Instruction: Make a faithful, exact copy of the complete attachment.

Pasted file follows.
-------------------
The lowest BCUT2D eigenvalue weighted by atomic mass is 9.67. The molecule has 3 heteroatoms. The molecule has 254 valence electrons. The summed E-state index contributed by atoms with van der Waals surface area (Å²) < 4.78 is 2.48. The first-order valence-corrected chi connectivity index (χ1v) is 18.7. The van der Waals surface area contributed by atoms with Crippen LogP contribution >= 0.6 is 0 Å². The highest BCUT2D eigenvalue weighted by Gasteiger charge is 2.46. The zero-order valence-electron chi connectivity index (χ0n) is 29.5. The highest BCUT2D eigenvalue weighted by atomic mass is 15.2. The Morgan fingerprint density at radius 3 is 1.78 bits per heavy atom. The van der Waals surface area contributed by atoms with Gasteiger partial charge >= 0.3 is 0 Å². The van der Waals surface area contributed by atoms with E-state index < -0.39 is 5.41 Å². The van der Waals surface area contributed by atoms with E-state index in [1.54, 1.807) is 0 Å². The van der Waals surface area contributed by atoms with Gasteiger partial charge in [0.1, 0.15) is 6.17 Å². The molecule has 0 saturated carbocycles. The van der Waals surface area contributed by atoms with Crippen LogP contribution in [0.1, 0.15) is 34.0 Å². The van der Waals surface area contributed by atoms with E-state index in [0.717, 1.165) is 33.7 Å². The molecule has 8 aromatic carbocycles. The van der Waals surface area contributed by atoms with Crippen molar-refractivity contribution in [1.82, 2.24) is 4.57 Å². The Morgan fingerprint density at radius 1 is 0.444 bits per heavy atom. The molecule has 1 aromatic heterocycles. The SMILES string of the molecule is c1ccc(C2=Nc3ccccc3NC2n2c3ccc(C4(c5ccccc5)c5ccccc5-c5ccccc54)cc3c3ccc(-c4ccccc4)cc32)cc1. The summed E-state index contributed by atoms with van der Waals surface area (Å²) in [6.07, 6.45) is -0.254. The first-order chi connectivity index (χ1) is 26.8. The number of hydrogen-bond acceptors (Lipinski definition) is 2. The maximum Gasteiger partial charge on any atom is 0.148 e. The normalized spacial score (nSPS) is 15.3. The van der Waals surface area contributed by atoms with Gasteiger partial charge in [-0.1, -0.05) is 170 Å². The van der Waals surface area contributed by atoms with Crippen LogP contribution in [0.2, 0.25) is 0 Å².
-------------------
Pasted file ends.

The lowest BCUT2D eigenvalue weighted by atomic mass is 9.67. The molecule has 3 heteroatoms. The molecule has 254 valence electrons. The summed E-state index contributed by atoms with van der Waals surface area (Å²) < 4.78 is 2.48. The first-order valence-corrected chi connectivity index (χ1v) is 18.7. The van der Waals surface area contributed by atoms with Crippen LogP contribution >= 0.6 is 0 Å². The highest BCUT2D eigenvalue weighted by Gasteiger charge is 2.46. The zero-order valence-electron chi connectivity index (χ0n) is 29.5. The highest BCUT2D eigenvalue weighted by atomic mass is 15.2. The Morgan fingerprint density at radius 3 is 1.78 bits per heavy atom. The van der Waals surface area contributed by atoms with Gasteiger partial charge >= 0.3 is 0 Å². The van der Waals surface area contributed by atoms with E-state index < -0.39 is 5.41 Å². The van der Waals surface area contributed by atoms with E-state index in [1.54, 1.807) is 0 Å². The van der Waals surface area contributed by atoms with Gasteiger partial charge in [0.1, 0.15) is 6.17 Å². The molecule has 0 saturated carbocycles. The van der Waals surface area contributed by atoms with Crippen LogP contribution in [0.1, 0.15) is 34.0 Å². The van der Waals surface area contributed by atoms with E-state index in [0.717, 1.165) is 33.7 Å². The molecule has 8 aromatic carbocycles. The van der Waals surface area contributed by atoms with Crippen molar-refractivity contribution in [1.82, 2.24) is 4.57 Å². The Morgan fingerprint density at radius 1 is 0.444 bits per heavy atom. The molecule has 1 aromatic heterocycles. The SMILES string of the molecule is c1ccc(C2=Nc3ccccc3NC2n2c3ccc(C4(c5ccccc5)c5ccccc5-c5ccccc54)cc3c3ccc(-c4ccccc4)cc32)cc1. The summed E-state index contributed by atoms with van der Waals surface area (Å²) in [6.07, 6.45) is -0.254. The first-order chi connectivity index (χ1) is 26.8. The number of hydrogen-bond acceptors (Lipinski definition) is 2. The maximum Gasteiger partial charge on any atom is 0.148 e. The normalized spacial score (nSPS) is 15.3. The van der Waals surface area contributed by atoms with Gasteiger partial charge in [-0.1, -0.05) is 170 Å². The van der Waals surface area contributed by atoms with Crippen LogP contribution in [0.2, 0.25) is 0 Å².